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I have tried this code

$a = array_fill(0, 4, NULL);
$a[0]++;
++$a[1];
$a[2]--;
--$a[3];
var_dump($a);

Result:

array(4) {
    [0]=> int(1)
    [1]=> int(1)
    [2]=> NULL
    [3]=> NULL
}

Why value of 2 and 3 index is not negative?

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3  
Why do you expect the index to go negative? The values don't go negative because NULL in PHP is really weird. It's all to do with the loosely-typed nature of the language –  Bojangles Jul 11 '13 at 11:48
4  
The OP doesn't expect the index to be negative, but the values specified by those indices. –  Marcell Fülöp Jul 11 '13 at 11:51
7  
that's a candidate for inclusion on phpsadness.com. –  SirDarius Jul 11 '13 at 11:51
5  
@SirDarius Or /r/lolphp –  Bojangles Jul 11 '13 at 11:55

3 Answers 3

up vote 12 down vote accepted

Use the source, Luke

As usual, the answer lies in the source. PHP uses the following two functions internally to perform the increment and decrement operations:

ZEND_API int increment_function(zval *op1)

ZEND_API int decrement_function(zval *op1)

These operations modify the op1 argument based on its type (NULL is a type); inside increment_function() you can see the following branch in the code:

case IS_NULL:
    ZVAL_LONG(op1, 1);
    break;

The above code changes the type of op1 into a number and sets its value to 1.

Conversely, decrement_function() offers no such branch and therefore the default action will be performed:

default:
    return FAILURE;

Running this code won't actually yield any observable failure, because the return values are absorbed in the Zend VM, but the variable definitely isn't updated either.

It's not a bug(tm)

You may be surprised to know that this behaviour, including that for boolean values, is actually documented:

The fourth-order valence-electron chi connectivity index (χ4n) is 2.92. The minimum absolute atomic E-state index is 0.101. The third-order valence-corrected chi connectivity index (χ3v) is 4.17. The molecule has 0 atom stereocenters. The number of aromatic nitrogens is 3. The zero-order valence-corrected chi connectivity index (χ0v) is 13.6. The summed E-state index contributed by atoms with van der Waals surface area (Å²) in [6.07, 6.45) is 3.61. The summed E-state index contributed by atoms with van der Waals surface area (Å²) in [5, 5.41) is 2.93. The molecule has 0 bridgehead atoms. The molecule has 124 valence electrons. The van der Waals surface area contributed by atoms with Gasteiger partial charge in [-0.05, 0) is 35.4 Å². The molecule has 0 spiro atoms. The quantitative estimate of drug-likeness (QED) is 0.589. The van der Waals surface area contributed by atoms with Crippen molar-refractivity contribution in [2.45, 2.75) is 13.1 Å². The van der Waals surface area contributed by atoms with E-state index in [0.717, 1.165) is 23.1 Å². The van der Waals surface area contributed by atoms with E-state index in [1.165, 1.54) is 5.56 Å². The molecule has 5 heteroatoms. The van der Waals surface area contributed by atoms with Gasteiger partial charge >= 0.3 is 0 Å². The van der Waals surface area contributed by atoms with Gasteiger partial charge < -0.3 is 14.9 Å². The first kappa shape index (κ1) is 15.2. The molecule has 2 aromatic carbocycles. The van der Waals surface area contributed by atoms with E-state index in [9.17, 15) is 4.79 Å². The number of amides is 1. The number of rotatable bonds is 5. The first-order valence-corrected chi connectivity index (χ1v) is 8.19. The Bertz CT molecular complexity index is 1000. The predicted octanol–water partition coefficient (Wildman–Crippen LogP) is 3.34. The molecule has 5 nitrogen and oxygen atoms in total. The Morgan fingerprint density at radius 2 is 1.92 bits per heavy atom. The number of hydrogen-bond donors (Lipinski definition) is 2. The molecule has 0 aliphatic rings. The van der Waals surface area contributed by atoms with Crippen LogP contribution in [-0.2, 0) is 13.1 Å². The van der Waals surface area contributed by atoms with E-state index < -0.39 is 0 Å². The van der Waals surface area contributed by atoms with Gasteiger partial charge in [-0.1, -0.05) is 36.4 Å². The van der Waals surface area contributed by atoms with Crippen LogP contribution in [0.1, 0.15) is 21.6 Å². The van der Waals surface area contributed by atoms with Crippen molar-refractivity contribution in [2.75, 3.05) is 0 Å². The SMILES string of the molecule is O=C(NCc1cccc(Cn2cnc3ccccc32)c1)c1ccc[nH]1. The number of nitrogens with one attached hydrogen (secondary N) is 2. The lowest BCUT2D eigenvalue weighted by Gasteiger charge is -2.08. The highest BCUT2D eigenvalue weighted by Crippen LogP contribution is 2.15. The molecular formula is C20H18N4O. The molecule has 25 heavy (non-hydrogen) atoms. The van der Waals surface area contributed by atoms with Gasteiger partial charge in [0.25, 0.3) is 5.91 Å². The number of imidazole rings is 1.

Note: The increment/decrement operators do not affect boolean values. Decrementing NULL values has no effect too, but incrementing them results in 1.

Regarding booleans:

$a = true;
var_dump($a--); // true
$a = false;
var_dump($a++); // false

Regarding strings:

$letter = 'A';
var_dump(++$letter); // B
var_dump(--$letter); // B
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9  
It is not a bug because it is documented? –  soc Jul 12 '13 at 12:54
3  
@soc What's a software bug ? : A software bug is an error, flaw, failure, or fault in a computer program or system that produces an incorrect or unexpected result, or causes it to behave in unintended ways. But since it's documented then it's an expected and intended behaviour. –  HamZa Jul 12 '13 at 14:23
1  
@soc The slight irony in that part may have fallen on blind eyes, so I've made a slight edit. That said, I'm surprised to see you drawn to this question, given your earlier contributions to this tag ;-) –  Ja͢ck Jul 12 '13 at 14:32
1  
Coming straight from r/lolphp. Oh, and thanks for stalking and down-voting me. –  soc Jul 13 '13 at 11:50
1  
+1 by far the best explanation. –  Shafik Yaghmour Aug 28 '13 at 12:11

Weird, but documented on the Incrementing/Decrementing Operators php doc page:

Note: The increment/decrement operators do not affect boolean values. Decrementing NULL values has no effect too, but incrementing them results in 1.

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9  
Documented -> not a bug ;-) –  zerkms Jul 11 '13 at 11:53
4  
@zerkms but to say the very least, an egregious violation of the Principle of the Least Astonishment –  fvu Jul 11 '13 at 11:57
    
That was fast. +1 –  Amal Murali Jul 11 '13 at 11:58

Strange. I don't know their deciding factor to this but looking at the source code, you'll see that if it's dealing with a NULL, it sets it to 1 (not increment).

case IS_NULL:
    ZVAL_LONG(op1, 1);
    break;

The decrement function doesn't deal with NULL at all and goes straight to FAILURE:

default:
    return FAILURE;

As others mentioned, it is documented.

Note: The increment/decrement operators do not affect boolean values. Decrementing NULL values has no effect too, but incrementing them results in 1.

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